go and April HO in Springfield to pass
upon applications for license to prac
tice veterinary medicine and to give
examinations to new applicants.
More Democrats for Harrison.
Carnil. Ills., April .1. The Demo
cratic county convention yesterday de
clared for Carrer II. Harrison, mayor
f Chicago, for governor.
New German Consul for Chitago.
Berlin. April .1. The Reichszan-
zeiger announces tlie appointment ot
Dr. W. Wover, now Cermau consul at
Rio Janeiro, cousul of (Jennaiiy at Chi
That Describes Our
New Spring Suits and
THE COACHES TAKE FIRE.
Reported That Several Lives
Were Lost in the
Fort Worth, Texas, April 5. The
southbound passenger on the Fort
Worth & Denver City was wrecked
this morning near ('banning. Tho
coaches caught lire, aud the entire
train except one coach was burned.
It is reported six or seven people were
SILAS B. COBB DE&D.
Well Known Chicago Capitalist and Phil
anthropist Passes Away.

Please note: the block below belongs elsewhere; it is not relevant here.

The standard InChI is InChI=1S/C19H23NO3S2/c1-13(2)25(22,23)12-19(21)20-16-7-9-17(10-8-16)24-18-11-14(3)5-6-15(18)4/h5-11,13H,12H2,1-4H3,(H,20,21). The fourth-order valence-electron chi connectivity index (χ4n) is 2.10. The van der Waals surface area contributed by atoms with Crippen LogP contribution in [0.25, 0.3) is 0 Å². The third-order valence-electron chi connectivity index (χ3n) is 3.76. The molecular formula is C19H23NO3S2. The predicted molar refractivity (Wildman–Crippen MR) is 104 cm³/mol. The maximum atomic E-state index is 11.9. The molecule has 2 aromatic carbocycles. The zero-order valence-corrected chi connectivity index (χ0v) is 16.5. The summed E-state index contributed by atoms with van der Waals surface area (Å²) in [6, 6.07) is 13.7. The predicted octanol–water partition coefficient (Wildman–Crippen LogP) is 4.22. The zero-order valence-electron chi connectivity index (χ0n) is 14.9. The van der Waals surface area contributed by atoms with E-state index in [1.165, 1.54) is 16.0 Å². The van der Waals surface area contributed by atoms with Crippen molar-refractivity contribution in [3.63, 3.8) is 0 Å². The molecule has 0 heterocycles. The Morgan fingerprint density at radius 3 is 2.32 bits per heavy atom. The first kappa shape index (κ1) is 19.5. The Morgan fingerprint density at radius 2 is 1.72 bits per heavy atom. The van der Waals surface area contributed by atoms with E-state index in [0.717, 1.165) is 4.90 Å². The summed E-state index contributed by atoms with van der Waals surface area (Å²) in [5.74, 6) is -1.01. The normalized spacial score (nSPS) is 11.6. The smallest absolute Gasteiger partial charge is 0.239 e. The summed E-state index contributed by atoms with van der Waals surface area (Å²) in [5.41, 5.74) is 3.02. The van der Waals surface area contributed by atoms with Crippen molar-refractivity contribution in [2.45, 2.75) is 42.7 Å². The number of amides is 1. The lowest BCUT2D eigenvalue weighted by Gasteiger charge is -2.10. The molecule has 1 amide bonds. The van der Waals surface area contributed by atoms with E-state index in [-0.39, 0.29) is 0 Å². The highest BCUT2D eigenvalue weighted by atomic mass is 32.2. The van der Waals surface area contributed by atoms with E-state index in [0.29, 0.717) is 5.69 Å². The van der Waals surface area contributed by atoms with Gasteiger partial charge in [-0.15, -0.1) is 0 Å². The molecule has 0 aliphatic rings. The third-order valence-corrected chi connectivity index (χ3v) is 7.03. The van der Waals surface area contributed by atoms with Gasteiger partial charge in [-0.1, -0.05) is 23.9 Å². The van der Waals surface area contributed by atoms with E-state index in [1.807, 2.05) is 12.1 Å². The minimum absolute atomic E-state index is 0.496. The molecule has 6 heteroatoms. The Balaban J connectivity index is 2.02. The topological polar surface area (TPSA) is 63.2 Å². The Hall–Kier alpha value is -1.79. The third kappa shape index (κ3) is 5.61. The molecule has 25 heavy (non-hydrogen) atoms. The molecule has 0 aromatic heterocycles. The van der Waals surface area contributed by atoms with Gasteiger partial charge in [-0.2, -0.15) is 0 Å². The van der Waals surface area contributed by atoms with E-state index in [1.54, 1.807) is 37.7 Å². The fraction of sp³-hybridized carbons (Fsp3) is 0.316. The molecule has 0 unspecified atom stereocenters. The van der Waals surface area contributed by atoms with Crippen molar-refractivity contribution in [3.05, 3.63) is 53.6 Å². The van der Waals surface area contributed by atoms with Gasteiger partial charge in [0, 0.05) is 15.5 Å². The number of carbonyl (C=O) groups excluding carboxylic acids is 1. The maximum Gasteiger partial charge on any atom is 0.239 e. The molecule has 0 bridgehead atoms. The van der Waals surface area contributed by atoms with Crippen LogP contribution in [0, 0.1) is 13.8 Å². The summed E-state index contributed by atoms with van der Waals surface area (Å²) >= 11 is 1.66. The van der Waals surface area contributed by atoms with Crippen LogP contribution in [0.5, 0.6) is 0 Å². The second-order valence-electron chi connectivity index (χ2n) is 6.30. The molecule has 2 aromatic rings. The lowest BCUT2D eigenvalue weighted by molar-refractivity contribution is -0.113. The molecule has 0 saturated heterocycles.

Chicago, April5. Silas B. Cobh,
who was prominently identified with
the more important business interests
of the city for nearly 70 years, died to
day from pneumonia after a short ill
ness. Mr. Cobb was born in Montpe
lier, Vt., in 1812, aud came to Chicago
in 183:5. He was president of tho
Chicago City Railway company when
it built the first cable line. In later
years he gave large sums to various
religious and educational institutions.
Cobb hall, of the University of Chica
go, erected at a cost of $ 100,000, being
one of his gifts.
BATES WINS THE TROPHY.
Grand American Handicap Captured by
St. Thomas Man.
New York. April 5. II. D. Bates,
of St. Thomas, Out., won the trophy
of the ( i rand American handicap.
Miners Kef use to Work.
Joliet, April 5. Nearly live hun
dred coal miners refused to enter tho
shaft at the Diamond works in Braid-
wood today. The men assert the new
scale, which calls for an 8-hour day
and an advance from $ 1.75 to $2.10,
has not been put into effect.
Largest Ever Known.
Washington, April 5. The naval
appropriation bill was today reported
to the house by Acting Chairman Foss,
of the naval committee. The amount
carried is $01,219,918, tho largest
ever reported to the house.